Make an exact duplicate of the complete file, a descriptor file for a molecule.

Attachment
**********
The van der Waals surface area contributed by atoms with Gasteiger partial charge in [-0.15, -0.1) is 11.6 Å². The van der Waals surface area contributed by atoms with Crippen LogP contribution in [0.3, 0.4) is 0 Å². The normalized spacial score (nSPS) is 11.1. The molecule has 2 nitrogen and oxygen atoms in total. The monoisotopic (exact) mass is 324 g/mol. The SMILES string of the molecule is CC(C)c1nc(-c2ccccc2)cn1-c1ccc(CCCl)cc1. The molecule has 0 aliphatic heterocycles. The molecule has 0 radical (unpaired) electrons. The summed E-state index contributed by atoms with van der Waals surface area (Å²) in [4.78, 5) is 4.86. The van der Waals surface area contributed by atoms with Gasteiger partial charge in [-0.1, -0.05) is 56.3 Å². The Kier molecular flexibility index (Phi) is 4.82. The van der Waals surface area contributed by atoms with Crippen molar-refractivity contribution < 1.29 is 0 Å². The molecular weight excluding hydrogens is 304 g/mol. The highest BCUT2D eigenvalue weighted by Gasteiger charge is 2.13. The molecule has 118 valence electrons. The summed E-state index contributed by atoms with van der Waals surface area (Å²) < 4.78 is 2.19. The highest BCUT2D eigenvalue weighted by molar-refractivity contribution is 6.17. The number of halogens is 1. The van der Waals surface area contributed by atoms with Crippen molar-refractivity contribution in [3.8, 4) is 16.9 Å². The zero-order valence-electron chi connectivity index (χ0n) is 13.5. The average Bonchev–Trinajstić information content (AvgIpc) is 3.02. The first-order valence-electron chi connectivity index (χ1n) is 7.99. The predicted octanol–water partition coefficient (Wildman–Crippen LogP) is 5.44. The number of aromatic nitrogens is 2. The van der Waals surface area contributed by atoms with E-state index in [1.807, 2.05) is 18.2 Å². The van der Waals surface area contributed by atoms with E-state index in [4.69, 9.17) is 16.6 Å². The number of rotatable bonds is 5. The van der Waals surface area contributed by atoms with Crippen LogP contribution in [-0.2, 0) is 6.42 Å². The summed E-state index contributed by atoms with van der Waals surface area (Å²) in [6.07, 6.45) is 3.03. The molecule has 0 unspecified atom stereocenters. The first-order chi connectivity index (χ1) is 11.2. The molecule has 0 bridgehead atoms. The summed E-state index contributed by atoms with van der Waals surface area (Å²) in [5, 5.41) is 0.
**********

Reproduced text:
The van der Waals surface area contributed by atoms with Gasteiger partial charge in [-0.15, -0.1) is 11.6 Å². The van der Waals surface area contributed by atoms with Crippen LogP contribution in [0.3, 0.4) is 0 Å². The normalized spacial score (nSPS) is 11.1. The molecule has 2 nitrogen and oxygen atoms in total. The monoisotopic (exact) mass is 324 g/mol. The SMILES string of the molecule is CC(C)c1nc(-c2ccccc2)cn1-c1ccc(CCCl)cc1. The molecule has 0 aliphatic heterocycles. The molecule has 0 radical (unpaired) electrons. The summed E-state index contributed by atoms with van der Waals surface area (Å²) in [4.78, 5) is 4.86. The van der Waals surface area contributed by atoms with Gasteiger partial charge in [-0.1, -0.05) is 56.3 Å². The Kier molecular flexibility index (Phi) is 4.82. The van der Waals surface area contributed by atoms with Crippen molar-refractivity contribution < 1.29 is 0 Å². The molecular weight excluding hydrogens is 304 g/mol. The highest BCUT2D eigenvalue weighted by Gasteiger charge is 2.13. The molecule has 118 valence electrons. The summed E-state index contributed by atoms with van der Waals surface area (Å²) < 4.78 is 2.19. The highest BCUT2D eigenvalue weighted by molar-refractivity contribution is 6.17. The number of halogens is 1. The van der Waals surface area contributed by atoms with Crippen molar-refractivity contribution in [3.8, 4) is 16.9 Å². The zero-order valence-electron chi connectivity index (χ0n) is 13.5. The average Bonchev–Trinajstić information content (AvgIpc) is 3.02. The first-order valence-electron chi connectivity index (χ1n) is 7.99. The predicted octanol–water partition coefficient (Wildman–Crippen LogP) is 5.44. The number of aromatic nitrogens is 2. The van der Waals surface area contributed by atoms with E-state index in [1.807, 2.05) is 18.2 Å². The van der Waals surface area contributed by atoms with E-state index in [4.69, 9.17) is 16.6 Å². The number of rotatable bonds is 5. The van der Waals surface area contributed by atoms with Crippen LogP contribution in [-0.2, 0) is 6.42 Å². The summed E-state index contributed by atoms with van der Waals surface area (Å²) in [6.07, 6.45) is 3.03. The molecule has 0 unspecified atom stereocenters. The first-order chi connectivity index (χ1) is 11.2. The molecule has 0 bridgehead atoms. The summed E-state index contributed by atoms with van der Waals surface area (Å²) in [5, 5.41) is 0.